Pain relief is an important consideration when your dog is ill or hurt. There are several pain relief medications made specifically for dogs as well as holistic treatments. Learn about the available options so you can make a wise decision with the help of your veterinarian.
Veterinary Use of Pain Medication
Not long ago, pain medication was rarely used for dogs, even after neutering or spaying. Fortunately, the modern veterinary practice is to use pain medication to make canine patients comfortable, which also helps speed recovery. Injuries, health conditions like arthritis or recovery from surgery are all reasons that a dog might need pain medication. Today's veterinary medicine uses animal-grade and human-grade pharmaceuticals for pain management depending on the patient's needs. Correct dosage is important to the dog's safe use of the medication.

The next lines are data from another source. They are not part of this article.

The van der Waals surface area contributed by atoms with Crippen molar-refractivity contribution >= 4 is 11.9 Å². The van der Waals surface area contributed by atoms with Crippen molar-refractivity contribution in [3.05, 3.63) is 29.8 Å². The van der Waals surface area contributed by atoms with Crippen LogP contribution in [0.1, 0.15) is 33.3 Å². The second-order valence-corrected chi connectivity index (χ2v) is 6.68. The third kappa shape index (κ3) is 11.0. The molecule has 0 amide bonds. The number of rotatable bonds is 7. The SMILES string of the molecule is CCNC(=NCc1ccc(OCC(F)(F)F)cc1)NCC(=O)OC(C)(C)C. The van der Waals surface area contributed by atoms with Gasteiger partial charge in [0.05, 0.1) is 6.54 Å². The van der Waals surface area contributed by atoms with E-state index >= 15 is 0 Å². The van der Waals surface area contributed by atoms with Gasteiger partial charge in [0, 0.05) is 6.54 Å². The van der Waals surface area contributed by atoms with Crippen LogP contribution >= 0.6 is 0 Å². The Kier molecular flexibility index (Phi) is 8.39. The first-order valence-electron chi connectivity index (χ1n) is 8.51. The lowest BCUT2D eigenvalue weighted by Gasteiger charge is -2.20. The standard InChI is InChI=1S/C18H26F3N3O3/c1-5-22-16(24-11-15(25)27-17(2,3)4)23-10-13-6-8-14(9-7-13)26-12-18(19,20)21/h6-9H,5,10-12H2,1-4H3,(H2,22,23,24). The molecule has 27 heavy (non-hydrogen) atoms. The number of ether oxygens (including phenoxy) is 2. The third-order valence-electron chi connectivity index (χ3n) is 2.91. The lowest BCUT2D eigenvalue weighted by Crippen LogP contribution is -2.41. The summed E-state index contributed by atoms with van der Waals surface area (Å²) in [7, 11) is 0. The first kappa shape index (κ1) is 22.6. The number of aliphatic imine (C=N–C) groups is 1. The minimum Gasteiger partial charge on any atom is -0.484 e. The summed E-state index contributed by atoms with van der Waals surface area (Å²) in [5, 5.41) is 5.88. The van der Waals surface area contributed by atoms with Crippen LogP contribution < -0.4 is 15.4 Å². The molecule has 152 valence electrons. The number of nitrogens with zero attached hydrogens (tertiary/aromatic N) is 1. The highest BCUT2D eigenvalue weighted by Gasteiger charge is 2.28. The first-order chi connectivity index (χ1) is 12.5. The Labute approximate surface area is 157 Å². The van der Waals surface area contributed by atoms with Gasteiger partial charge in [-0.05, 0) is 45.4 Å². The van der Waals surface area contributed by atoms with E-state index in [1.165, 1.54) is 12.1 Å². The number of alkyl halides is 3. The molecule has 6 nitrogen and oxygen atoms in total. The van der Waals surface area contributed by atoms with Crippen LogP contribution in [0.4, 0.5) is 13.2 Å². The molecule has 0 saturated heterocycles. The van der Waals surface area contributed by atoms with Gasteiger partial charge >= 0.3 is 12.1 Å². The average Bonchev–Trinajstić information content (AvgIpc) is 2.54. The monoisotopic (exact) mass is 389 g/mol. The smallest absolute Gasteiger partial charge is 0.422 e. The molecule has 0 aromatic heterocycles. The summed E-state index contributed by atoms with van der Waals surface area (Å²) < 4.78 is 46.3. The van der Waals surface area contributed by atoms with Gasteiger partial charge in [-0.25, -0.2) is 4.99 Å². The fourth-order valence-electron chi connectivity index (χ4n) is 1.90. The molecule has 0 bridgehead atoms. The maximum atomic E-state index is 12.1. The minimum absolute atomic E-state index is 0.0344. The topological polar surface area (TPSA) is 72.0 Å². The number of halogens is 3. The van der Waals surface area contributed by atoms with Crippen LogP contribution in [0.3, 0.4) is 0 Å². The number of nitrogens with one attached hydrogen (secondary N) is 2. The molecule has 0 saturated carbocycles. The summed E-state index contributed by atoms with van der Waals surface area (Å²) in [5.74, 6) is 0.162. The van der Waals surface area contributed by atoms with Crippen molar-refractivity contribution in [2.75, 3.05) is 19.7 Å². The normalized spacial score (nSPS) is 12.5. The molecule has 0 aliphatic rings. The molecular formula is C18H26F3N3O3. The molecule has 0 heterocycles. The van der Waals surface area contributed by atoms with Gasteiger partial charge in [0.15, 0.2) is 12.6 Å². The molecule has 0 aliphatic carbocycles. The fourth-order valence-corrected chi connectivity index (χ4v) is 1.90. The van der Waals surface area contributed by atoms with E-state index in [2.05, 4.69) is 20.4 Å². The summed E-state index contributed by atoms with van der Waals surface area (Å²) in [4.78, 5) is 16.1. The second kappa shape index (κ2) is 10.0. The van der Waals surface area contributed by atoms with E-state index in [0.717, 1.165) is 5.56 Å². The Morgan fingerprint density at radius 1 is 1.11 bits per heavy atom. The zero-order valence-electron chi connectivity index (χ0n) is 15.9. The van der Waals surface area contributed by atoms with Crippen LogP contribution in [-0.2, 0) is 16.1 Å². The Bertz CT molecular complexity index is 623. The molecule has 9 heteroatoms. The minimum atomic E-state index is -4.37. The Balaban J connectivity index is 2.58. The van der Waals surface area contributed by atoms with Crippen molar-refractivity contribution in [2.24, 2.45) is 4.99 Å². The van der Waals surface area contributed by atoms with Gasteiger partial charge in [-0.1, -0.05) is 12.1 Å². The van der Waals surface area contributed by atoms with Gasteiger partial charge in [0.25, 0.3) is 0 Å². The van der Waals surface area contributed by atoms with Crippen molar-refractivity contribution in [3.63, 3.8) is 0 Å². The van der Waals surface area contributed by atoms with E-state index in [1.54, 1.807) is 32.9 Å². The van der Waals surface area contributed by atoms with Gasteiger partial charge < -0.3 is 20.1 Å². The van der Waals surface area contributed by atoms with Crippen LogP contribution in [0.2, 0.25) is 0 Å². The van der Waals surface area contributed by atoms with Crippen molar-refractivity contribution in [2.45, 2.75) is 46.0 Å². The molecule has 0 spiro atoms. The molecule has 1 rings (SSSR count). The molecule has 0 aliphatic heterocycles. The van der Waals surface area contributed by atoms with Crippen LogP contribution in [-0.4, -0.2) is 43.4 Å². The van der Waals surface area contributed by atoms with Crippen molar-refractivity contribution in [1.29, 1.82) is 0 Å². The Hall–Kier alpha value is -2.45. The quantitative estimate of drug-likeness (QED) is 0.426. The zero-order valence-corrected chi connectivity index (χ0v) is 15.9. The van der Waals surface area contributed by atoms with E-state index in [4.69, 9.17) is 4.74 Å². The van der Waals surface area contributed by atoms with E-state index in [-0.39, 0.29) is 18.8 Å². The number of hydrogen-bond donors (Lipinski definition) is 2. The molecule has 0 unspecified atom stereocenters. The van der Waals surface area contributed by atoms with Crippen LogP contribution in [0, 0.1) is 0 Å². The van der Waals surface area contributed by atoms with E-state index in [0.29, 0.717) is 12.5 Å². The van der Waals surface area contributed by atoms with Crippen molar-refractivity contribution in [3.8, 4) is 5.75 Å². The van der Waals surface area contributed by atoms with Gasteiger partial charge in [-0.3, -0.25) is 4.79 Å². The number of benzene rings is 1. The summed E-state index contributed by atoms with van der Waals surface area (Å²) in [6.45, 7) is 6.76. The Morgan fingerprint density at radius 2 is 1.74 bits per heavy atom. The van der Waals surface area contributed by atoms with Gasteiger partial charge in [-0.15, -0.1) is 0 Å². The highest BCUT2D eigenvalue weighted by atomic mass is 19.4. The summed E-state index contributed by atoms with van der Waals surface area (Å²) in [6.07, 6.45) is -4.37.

Common Pain Medications for Dogs
Veterinarians use pain medication cautiously to ensure a dog's safety while in treatment. Not every veterinarian agrees on the use of certain types of medications because many have potential health risks if used incorrectly. For example, some veterinarians view acetaminophen as posing more potential health risks than aspirin while others see it as exactly the opposite. Common pain medications for dogs include:
- Nonsteroidal anti-inflammatories (NSAIDs): NSAIDs are the most widely used pain medication for dogs for all types of health conditions and for pain and swelling. This type of medicine is often quite effective in pain management. The Federal Drug Administration has approved several medications in this category, including carprofen (Rimadyl), meloxicam (Metacam), firocoxib (Previcox) or deracoxib (Deramaxx).
- Acetaminophen (Tylenol): Acetaminophen has weak anti-inflammatory properties and is not always as effective for managing moderate pain in dogs as NSAIDs. Its use has fallen out of favor as more effective pain medications specifically for dogs have come on the market. Acetaminophen has a narrow margin of safety and can easily lead to toxicity. However, it can still be an option and is sometimes combined with other pain medication, particularly hydrocodone.